21 December 2011

Hammocks, barbecues, and vomiting-sticks

Smithsonian has an article on the history and legacy of the Taino (the inhabitants of Hispaniola who greeted Columbus on his arrival).
If you have ever paddled a canoe, napped in a hammock, savored a barbecue, smoked tobacco or tracked a hurricane across Cuba, you have paid tribute to the Taíno, the Indians who invented those words...
The object in the embedded photo?  That's a Taino vomiting stick carved from a manatee bone, and decorated with a bat.  They used it to "cleanse" themselves before partaking of hallucinogenic drugs.  Which I suppose makes it a fore-runner of the modern tongue blade.


  1. I knew this sounded familiar, and realized that it's very close to a line from a book I started this weekend, titled Even Cowgirls Get The Blues by Tom Robbins (1976). I've only just started so don't have much in way of comment on the book, nor really much on the subject itself. Mostly one of those "whoa that's crazy, I should share this" moments.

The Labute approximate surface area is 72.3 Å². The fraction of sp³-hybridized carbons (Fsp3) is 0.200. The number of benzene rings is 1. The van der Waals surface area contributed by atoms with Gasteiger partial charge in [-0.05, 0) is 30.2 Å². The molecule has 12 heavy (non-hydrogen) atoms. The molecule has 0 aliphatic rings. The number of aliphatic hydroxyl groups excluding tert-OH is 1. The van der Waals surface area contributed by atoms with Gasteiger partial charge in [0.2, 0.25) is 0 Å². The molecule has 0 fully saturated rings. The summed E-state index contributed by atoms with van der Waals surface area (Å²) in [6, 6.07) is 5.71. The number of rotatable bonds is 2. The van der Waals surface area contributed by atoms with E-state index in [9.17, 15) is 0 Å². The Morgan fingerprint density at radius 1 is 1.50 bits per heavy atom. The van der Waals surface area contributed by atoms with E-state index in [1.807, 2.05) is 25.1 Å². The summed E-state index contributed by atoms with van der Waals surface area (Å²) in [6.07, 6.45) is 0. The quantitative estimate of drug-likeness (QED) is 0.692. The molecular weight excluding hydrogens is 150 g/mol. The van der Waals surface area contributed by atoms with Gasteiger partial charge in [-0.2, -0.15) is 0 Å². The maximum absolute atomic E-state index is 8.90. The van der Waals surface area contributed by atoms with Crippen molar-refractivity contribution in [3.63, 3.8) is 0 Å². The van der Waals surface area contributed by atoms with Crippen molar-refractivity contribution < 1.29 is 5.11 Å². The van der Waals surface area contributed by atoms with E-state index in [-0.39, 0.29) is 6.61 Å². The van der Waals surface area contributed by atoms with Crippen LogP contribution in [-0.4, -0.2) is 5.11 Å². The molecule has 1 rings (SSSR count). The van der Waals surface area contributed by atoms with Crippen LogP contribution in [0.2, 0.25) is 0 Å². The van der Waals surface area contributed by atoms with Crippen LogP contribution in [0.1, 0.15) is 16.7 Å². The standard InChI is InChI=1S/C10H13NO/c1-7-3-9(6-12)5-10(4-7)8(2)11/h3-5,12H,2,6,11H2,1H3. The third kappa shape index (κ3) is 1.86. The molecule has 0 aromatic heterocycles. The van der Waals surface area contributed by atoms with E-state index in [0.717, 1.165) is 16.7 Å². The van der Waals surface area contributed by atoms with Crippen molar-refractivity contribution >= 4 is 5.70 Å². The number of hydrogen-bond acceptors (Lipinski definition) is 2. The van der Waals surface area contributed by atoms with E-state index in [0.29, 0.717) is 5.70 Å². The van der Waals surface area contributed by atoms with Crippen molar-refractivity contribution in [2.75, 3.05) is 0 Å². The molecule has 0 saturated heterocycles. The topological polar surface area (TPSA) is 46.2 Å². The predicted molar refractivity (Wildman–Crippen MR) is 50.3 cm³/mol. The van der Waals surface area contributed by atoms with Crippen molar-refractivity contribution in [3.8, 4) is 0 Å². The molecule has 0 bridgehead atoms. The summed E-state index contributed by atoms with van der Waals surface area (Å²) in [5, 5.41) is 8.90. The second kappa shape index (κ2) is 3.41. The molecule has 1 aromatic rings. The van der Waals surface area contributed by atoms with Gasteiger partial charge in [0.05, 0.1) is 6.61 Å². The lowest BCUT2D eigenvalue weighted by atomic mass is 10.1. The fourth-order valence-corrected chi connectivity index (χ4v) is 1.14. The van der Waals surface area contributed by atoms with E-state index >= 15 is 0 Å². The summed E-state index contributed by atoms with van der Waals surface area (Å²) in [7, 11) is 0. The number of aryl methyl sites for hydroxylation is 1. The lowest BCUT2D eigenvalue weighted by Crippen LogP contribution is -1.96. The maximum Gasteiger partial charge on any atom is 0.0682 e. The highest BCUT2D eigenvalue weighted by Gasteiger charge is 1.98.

[Also, I am one of those long time lurkers that suddenly interjects with a (pseudo) relevant comment that you mentioned recently.]

  2. Jeff, that's not a book I've read, so it's just a (weird) coincidence.

    Thank you. (you may now return to lurking...)

  3. I wouldn't be so sure of the cleansing for a hallucinogenic experience (you think they wouldn't fast for a spirit journey?), as much as cleansing during a hallucinogenic experience. Almost all DMT-based entheogenics tend to really 'launch off' after throwing up soon after the onset of the main effects. This is a very classic effect and feature of for example different brews of ayahuasca. A vomiting stick would make the act quite a bit easier, especially since the person is likely to be quite engaged in the experience to begin with...


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